The Central Liquidation Office had departments for legal affairs, credit, organizational and review issues, personnel, deposits and releases, accounting, and real estate. It was supposed to manage the Bratislava region directly: Bratislavská prvá sporivá banka, Union banka, Bratislavská obchodná a úverná banka, and Šamorínsky úverný ústav. At the time of the Office’s establishment, Alexander Marko, Karol Šnor and Arnošt Skalník were assigned responsibility for this region. The legal affairs department was headed by Arnošt Skalník and his deputy was Ján Pavel Vámossy, the credit department was headed by Július Blaas, the organizational and review department by Imrich Kardoš, and his deputy was Arnošt Csáder, the personnel department was headed by Karol Mareček, the real estate department by Viliam Bernard, deposits and releases by Augustín Sasák and accounting by Jaroslav Mašingr with his deputy Fridrich Písečný.
In its operations, the Office mainly dealt with issues related to post-war relations with Hungary concerning loans and other claims of legal entities and natural persons. It handled the claims of financial institutions from the territories returned to Slovakia after the Second World War, which came from the pre-war and wartime periods and related to foreign countries (for example, the liquidated banks’ shares in foreign enterprises). It dealt with the so-called “trophy banks” and the sale of assets from liquidated confiscated properties. The Office was also in charge of personnel management in liquidated financial institutions. It related not only to recruitment and dismissals, but also to allocation and withdrawal of apartments, which were in very short supply after the war. There were often conflicts with local government (its national committees). In the turbulent post-war years, crimes were committed against the property of the liquidated banks, so it also dealt with such problems.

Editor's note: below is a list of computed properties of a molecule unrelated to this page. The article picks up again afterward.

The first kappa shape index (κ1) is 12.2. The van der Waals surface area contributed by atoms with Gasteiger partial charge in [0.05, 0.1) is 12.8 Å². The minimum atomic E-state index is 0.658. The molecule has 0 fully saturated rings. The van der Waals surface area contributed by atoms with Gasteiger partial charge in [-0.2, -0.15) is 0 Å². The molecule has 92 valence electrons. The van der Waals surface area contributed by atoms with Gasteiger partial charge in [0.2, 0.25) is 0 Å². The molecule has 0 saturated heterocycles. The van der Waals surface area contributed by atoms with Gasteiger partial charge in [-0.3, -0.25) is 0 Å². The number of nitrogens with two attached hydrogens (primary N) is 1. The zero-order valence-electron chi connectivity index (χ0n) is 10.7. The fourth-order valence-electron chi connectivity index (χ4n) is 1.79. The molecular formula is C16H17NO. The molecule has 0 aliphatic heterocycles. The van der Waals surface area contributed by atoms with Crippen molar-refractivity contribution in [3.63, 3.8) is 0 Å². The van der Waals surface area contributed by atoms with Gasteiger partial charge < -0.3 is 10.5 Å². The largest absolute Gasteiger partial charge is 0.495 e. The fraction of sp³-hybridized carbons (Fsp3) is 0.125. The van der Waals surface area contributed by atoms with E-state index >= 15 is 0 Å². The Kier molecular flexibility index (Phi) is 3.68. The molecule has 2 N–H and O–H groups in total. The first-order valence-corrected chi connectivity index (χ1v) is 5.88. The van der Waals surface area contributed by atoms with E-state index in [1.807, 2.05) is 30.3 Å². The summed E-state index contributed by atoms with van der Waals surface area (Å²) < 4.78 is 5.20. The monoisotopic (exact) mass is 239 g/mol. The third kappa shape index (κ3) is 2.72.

By Decree No 12263/47-VI/18 of the Executive Authority for Finance of 27 October 1947 amended by Decree No 13774/47-VI/18 of 17 November 1947, Elo Šándor, Director of Slovenská hypotečná a komunálna banka, became the chairman of the Central Liquidation Office. However, he pushed through that the former chairman Alexander Marko should continue to work in the Office.